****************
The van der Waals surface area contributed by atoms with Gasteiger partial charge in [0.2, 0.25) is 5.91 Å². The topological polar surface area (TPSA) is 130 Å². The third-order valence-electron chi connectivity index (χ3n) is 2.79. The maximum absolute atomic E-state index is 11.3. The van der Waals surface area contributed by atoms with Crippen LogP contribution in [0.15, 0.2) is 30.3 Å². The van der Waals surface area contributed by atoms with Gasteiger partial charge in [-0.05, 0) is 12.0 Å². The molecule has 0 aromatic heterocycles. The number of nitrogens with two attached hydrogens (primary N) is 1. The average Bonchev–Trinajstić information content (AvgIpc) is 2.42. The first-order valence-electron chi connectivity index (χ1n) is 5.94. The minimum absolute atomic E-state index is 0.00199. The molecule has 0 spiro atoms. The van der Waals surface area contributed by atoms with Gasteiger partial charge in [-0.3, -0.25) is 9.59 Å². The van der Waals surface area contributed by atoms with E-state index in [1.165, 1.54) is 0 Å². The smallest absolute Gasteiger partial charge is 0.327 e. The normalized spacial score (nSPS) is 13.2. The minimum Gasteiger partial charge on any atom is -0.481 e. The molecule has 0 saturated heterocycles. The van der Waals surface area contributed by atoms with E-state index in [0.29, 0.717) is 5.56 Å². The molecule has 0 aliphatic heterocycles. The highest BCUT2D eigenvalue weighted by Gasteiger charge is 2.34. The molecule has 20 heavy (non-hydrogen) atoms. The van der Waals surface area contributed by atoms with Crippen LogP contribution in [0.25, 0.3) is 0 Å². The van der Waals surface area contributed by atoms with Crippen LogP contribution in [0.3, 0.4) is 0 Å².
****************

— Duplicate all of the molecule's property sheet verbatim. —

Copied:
The van der Waals surface area contributed by atoms with Gasteiger partial charge in [0.2, 0.25) is 5.91 Å². The topological polar surface area (TPSA) is 130 Å². The third-order valence-electron chi connectivity index (χ3n) is 2.79. The maximum absolute atomic E-state index is 11.3. The van der Waals surface area contributed by atoms with Crippen LogP contribution in [0.15, 0.2) is 30.3 Å². The van der Waals surface area contributed by atoms with Gasteiger partial charge in [-0.05, 0) is 12.0 Å². The molecule has 0 aromatic heterocycles. The number of nitrogens with two attached hydrogens (primary N) is 1. The average Bonchev–Trinajstić information content (AvgIpc) is 2.42. The first-order valence-electron chi connectivity index (χ1n) is 5.94. The minimum absolute atomic E-state index is 0.00199. The molecule has 0 spiro atoms. The van der Waals surface area contributed by atoms with Gasteiger partial charge in [-0.3, -0.25) is 9.59 Å². The van der Waals surface area contributed by atoms with E-state index in [1.165, 1.54) is 0 Å². The smallest absolute Gasteiger partial charge is 0.327 e. The normalized spacial score (nSPS) is 13.2. The minimum Gasteiger partial charge on any atom is -0.481 e. The molecule has 0 saturated heterocycles. The van der Waals surface area contributed by atoms with E-state index in [0.29, 0.717) is 5.56 Å². The molecule has 0 aliphatic heterocycles. The highest BCUT2D eigenvalue weighted by Gasteiger charge is 2.34. The molecule has 20 heavy (non-hydrogen) atoms. The van der Waals surface area contributed by atoms with Crippen LogP contribution in [0.25, 0.3) is 0 Å². The van der Waals surface area contributed by atoms with Crippen LogP contribution in [0.3, 0.4) is 0 Å².